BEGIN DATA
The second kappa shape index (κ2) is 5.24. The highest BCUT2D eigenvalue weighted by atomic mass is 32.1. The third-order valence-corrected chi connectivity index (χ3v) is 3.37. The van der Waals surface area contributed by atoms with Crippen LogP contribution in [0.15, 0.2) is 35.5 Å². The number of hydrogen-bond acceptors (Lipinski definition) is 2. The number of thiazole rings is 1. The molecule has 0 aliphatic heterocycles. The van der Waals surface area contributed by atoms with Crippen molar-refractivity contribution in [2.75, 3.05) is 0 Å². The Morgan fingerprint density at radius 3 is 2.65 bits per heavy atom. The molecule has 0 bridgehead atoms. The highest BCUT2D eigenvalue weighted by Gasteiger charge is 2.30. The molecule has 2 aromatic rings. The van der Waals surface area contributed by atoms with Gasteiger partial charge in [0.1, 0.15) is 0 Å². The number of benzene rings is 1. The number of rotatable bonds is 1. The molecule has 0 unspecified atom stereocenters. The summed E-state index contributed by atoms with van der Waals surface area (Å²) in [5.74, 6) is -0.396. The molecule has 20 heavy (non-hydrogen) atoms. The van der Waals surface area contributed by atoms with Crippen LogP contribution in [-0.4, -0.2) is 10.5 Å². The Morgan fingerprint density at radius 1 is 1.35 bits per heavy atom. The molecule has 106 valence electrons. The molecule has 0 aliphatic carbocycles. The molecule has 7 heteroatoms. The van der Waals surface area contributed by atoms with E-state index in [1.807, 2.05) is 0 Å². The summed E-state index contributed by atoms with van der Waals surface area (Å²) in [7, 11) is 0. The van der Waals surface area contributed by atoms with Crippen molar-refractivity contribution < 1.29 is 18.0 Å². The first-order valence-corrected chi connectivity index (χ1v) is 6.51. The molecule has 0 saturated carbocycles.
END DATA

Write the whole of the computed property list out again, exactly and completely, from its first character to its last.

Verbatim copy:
The second kappa shape index (κ2) is 5.24. The highest BCUT2D eigenvalue weighted by atomic mass is 32.1. The third-order valence-corrected chi connectivity index (χ3v) is 3.37. The van der Waals surface area contributed by atoms with Crippen LogP contribution in [0.15, 0.2) is 35.5 Å². The number of hydrogen-bond acceptors (Lipinski definition) is 2. The number of thiazole rings is 1. The molecule has 0 aliphatic heterocycles. The van der Waals surface area contributed by atoms with Crippen molar-refractivity contribution in [2.75, 3.05) is 0 Å². The Morgan fingerprint density at radius 3 is 2.65 bits per heavy atom. The molecule has 0 bridgehead atoms. The highest BCUT2D eigenvalue weighted by Gasteiger charge is 2.30. The molecule has 2 aromatic rings. The van der Waals surface area contributed by atoms with Gasteiger partial charge in [0.1, 0.15) is 0 Å². The number of benzene rings is 1. The number of rotatable bonds is 1. The molecule has 0 unspecified atom stereocenters. The summed E-state index contributed by atoms with van der Waals surface area (Å²) in [5.74, 6) is -0.396. The molecule has 20 heavy (non-hydrogen) atoms. The van der Waals surface area contributed by atoms with Crippen LogP contribution in [-0.4, -0.2) is 10.5 Å². The Morgan fingerprint density at radius 1 is 1.35 bits per heavy atom. The molecule has 106 valence electrons. The molecule has 0 aliphatic carbocycles. The molecule has 7 heteroatoms. The van der Waals surface area contributed by atoms with E-state index in [1.807, 2.05) is 0 Å². The summed E-state index contributed by atoms with van der Waals surface area (Å²) in [7, 11) is 0. The van der Waals surface area contributed by atoms with Crippen molar-refractivity contribution < 1.29 is 18.0 Å². The first-order valence-corrected chi connectivity index (χ1v) is 6.51. The molecule has 0 saturated carbocycles.